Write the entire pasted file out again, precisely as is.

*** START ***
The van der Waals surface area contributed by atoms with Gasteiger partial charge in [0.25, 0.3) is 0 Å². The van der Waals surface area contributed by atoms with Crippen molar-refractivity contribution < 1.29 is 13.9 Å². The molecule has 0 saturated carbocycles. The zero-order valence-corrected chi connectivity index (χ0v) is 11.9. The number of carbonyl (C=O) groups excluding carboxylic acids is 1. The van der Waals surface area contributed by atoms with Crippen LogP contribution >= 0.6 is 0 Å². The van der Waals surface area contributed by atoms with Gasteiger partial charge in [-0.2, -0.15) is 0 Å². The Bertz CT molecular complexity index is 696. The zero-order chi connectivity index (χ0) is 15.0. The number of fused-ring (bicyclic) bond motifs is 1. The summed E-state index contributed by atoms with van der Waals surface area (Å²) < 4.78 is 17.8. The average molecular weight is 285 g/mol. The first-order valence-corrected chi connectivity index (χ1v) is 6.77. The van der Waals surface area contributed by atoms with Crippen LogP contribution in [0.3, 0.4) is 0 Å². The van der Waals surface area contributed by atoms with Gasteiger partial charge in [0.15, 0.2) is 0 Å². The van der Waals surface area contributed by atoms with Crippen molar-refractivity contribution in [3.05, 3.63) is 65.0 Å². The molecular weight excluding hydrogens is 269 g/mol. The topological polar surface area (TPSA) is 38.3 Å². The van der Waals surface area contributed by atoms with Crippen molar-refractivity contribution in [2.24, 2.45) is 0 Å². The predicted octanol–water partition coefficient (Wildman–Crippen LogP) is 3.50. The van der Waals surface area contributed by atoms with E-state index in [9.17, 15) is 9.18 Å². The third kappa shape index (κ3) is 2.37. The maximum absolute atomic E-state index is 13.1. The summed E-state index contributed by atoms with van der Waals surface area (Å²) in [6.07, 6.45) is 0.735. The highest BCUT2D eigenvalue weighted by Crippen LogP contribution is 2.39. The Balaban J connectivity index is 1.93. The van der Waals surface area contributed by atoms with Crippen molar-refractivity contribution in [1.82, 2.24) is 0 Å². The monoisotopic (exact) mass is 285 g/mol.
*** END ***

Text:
The van der Waals surface area contributed by atoms with Gasteiger partial charge in [0.25, 0.3) is 0 Å². The van der Waals surface area contributed by atoms with Crippen molar-refractivity contribution < 1.29 is 13.9 Å². The molecule has 0 saturated carbocycles. The zero-order valence-corrected chi connectivity index (χ0v) is 11.9. The number of carbonyl (C=O) groups excluding carboxylic acids is 1. The van der Waals surface area contributed by atoms with Crippen LogP contribution >= 0.6 is 0 Å². The van der Waals surface area contributed by atoms with Gasteiger partial charge in [-0.2, -0.15) is 0 Å². The Bertz CT molecular complexity index is 696. The zero-order chi connectivity index (χ0) is 15.0. The number of fused-ring (bicyclic) bond motifs is 1. The summed E-state index contributed by atoms with van der Waals surface area (Å²) < 4.78 is 17.8. The average molecular weight is 285 g/mol. The first-order valence-corrected chi connectivity index (χ1v) is 6.77. The van der Waals surface area contributed by atoms with Crippen LogP contribution in [0.3, 0.4) is 0 Å². The van der Waals surface area contributed by atoms with Gasteiger partial charge in [0.15, 0.2) is 0 Å². The van der Waals surface area contributed by atoms with Crippen molar-refractivity contribution in [3.05, 3.63) is 65.0 Å². The molecular weight excluding hydrogens is 269 g/mol. The topological polar surface area (TPSA) is 38.3 Å². The van der Waals surface area contributed by atoms with Crippen molar-refractivity contribution in [2.24, 2.45) is 0 Å². The predicted octanol–water partition coefficient (Wildman–Crippen LogP) is 3.50. The van der Waals surface area contributed by atoms with E-state index in [9.17, 15) is 9.18 Å². The third kappa shape index (κ3) is 2.37. The maximum absolute atomic E-state index is 13.1. The summed E-state index contributed by atoms with van der Waals surface area (Å²) in [6.07, 6.45) is 0.735. The highest BCUT2D eigenvalue weighted by Crippen LogP contribution is 2.39. The Balaban J connectivity index is 1.93. The van der Waals surface area contributed by atoms with Crippen molar-refractivity contribution in [1.82, 2.24) is 0 Å². The monoisotopic (exact) mass is 285 g/mol.